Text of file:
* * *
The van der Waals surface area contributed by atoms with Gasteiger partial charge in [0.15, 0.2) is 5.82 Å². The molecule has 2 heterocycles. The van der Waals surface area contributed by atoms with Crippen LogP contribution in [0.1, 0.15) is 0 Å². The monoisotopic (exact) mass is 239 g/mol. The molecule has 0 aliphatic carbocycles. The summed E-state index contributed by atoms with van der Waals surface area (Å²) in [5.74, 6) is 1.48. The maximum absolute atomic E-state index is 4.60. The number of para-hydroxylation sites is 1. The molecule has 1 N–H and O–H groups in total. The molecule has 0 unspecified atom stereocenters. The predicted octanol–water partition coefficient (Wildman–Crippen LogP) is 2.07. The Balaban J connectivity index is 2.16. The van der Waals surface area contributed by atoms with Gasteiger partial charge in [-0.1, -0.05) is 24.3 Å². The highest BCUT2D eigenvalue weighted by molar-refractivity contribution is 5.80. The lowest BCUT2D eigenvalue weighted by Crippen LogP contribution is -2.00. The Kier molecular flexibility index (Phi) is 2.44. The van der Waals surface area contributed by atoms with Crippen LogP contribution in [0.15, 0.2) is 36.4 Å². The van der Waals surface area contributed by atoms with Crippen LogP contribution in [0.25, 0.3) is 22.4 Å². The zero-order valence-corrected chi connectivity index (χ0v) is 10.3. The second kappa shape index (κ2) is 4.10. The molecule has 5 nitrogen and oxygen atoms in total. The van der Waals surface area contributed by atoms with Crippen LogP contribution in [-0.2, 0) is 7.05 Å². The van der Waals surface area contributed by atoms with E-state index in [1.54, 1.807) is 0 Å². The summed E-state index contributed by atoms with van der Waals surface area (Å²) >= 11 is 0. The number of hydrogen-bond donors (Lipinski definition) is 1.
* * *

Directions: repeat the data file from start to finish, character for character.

The van der Waals surface area contributed by atoms with Gasteiger partial charge in [0.15, 0.2) is 5.82 Å². The molecule has 2 heterocycles. The van der Waals surface area contributed by atoms with Crippen LogP contribution in [0.1, 0.15) is 0 Å². The monoisotopic (exact) mass is 239 g/mol. The molecule has 0 aliphatic carbocycles. The summed E-state index contributed by atoms with van der Waals surface area (Å²) in [5.74, 6) is 1.48. The maximum absolute atomic E-state index is 4.60. The number of para-hydroxylation sites is 1. The molecule has 1 N–H and O–H groups in total. The molecule has 0 unspecified atom stereocenters. The predicted octanol–water partition coefficient (Wildman–Crippen LogP) is 2.07. The Balaban J connectivity index is 2.16. The van der Waals surface area contributed by atoms with Gasteiger partial charge in [-0.1, -0.05) is 24.3 Å². The highest BCUT2D eigenvalue weighted by molar-refractivity contribution is 5.80. The lowest BCUT2D eigenvalue weighted by Crippen LogP contribution is -2.00. The Kier molecular flexibility index (Phi) is 2.44. The van der Waals surface area contributed by atoms with Crippen LogP contribution in [0.15, 0.2) is 36.4 Å². The van der Waals surface area contributed by atoms with Crippen LogP contribution in [0.25, 0.3) is 22.4 Å². The zero-order valence-corrected chi connectivity index (χ0v) is 10.3. The second kappa shape index (κ2) is 4.10. The molecule has 5 nitrogen and oxygen atoms in total. The van der Waals surface area contributed by atoms with Crippen LogP contribution in [-0.2, 0) is 7.05 Å². The van der Waals surface area contributed by atoms with E-state index in [1.54, 1.807) is 0 Å². The summed E-state index contributed by atoms with van der Waals surface area (Å²) >= 11 is 0. The number of hydrogen-bond donors (Lipinski definition) is 1.